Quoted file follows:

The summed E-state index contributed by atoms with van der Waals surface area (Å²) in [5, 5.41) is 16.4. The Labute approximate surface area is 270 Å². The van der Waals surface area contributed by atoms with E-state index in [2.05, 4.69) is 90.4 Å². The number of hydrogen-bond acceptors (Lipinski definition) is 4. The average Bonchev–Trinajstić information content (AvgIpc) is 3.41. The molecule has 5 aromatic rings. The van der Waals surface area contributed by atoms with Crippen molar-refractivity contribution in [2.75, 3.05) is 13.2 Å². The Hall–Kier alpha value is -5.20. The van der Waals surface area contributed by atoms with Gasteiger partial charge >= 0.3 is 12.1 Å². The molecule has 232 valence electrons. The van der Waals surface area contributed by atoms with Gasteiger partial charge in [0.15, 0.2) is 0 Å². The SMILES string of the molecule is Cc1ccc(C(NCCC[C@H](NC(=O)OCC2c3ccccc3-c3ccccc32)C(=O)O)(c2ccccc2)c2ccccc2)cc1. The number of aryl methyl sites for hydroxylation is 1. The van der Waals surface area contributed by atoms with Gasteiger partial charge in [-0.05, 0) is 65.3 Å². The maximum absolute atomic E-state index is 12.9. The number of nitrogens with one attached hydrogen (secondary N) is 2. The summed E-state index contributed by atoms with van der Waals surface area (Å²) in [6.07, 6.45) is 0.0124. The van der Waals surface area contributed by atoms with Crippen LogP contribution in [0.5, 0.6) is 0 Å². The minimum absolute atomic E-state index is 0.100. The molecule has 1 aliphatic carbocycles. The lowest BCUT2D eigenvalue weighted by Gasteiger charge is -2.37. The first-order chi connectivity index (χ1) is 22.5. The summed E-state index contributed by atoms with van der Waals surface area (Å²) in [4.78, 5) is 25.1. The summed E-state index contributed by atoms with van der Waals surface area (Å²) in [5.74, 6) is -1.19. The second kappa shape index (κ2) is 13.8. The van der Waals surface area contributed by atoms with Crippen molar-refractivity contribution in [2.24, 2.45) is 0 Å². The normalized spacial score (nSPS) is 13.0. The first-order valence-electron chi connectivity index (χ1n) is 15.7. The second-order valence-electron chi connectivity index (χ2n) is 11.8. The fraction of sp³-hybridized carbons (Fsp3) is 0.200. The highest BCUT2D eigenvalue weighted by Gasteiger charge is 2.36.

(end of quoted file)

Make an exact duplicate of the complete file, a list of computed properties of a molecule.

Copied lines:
The summed E-state index contributed by atoms with van der Waals surface area (Å²) in [5, 5.41) is 16.4. The Labute approximate surface area is 270 Å². The van der Waals surface area contributed by atoms with E-state index in [2.05, 4.69) is 90.4 Å². The number of hydrogen-bond acceptors (Lipinski definition) is 4. The average Bonchev–Trinajstić information content (AvgIpc) is 3.41. The molecule has 5 aromatic rings. The van der Waals surface area contributed by atoms with Crippen molar-refractivity contribution in [2.75, 3.05) is 13.2 Å². The Hall–Kier alpha value is -5.20. The van der Waals surface area contributed by atoms with Gasteiger partial charge >= 0.3 is 12.1 Å². The molecule has 232 valence electrons. The van der Waals surface area contributed by atoms with Gasteiger partial charge in [0.15, 0.2) is 0 Å². The SMILES string of the molecule is Cc1ccc(C(NCCC[C@H](NC(=O)OCC2c3ccccc3-c3ccccc32)C(=O)O)(c2ccccc2)c2ccccc2)cc1. The number of aryl methyl sites for hydroxylation is 1. The van der Waals surface area contributed by atoms with Gasteiger partial charge in [-0.05, 0) is 65.3 Å². The maximum absolute atomic E-state index is 12.9. The number of nitrogens with one attached hydrogen (secondary N) is 2. The summed E-state index contributed by atoms with van der Waals surface area (Å²) in [6.07, 6.45) is 0.0124. The van der Waals surface area contributed by atoms with Crippen LogP contribution in [0.5, 0.6) is 0 Å². The minimum absolute atomic E-state index is 0.100. The molecule has 1 aliphatic carbocycles. The lowest BCUT2D eigenvalue weighted by Gasteiger charge is -2.37. The first-order chi connectivity index (χ1) is 22.5. The summed E-state index contributed by atoms with van der Waals surface area (Å²) in [4.78, 5) is 25.1. The summed E-state index contributed by atoms with van der Waals surface area (Å²) in [5.74, 6) is -1.19. The second kappa shape index (κ2) is 13.8. The van der Waals surface area contributed by atoms with Crippen molar-refractivity contribution in [2.24, 2.45) is 0 Å². The normalized spacial score (nSPS) is 13.0. The first-order valence-electron chi connectivity index (χ1n) is 15.7. The second-order valence-electron chi connectivity index (χ2n) is 11.8. The fraction of sp³-hybridized carbons (Fsp3) is 0.200. The highest BCUT2D eigenvalue weighted by Gasteiger charge is 2.36.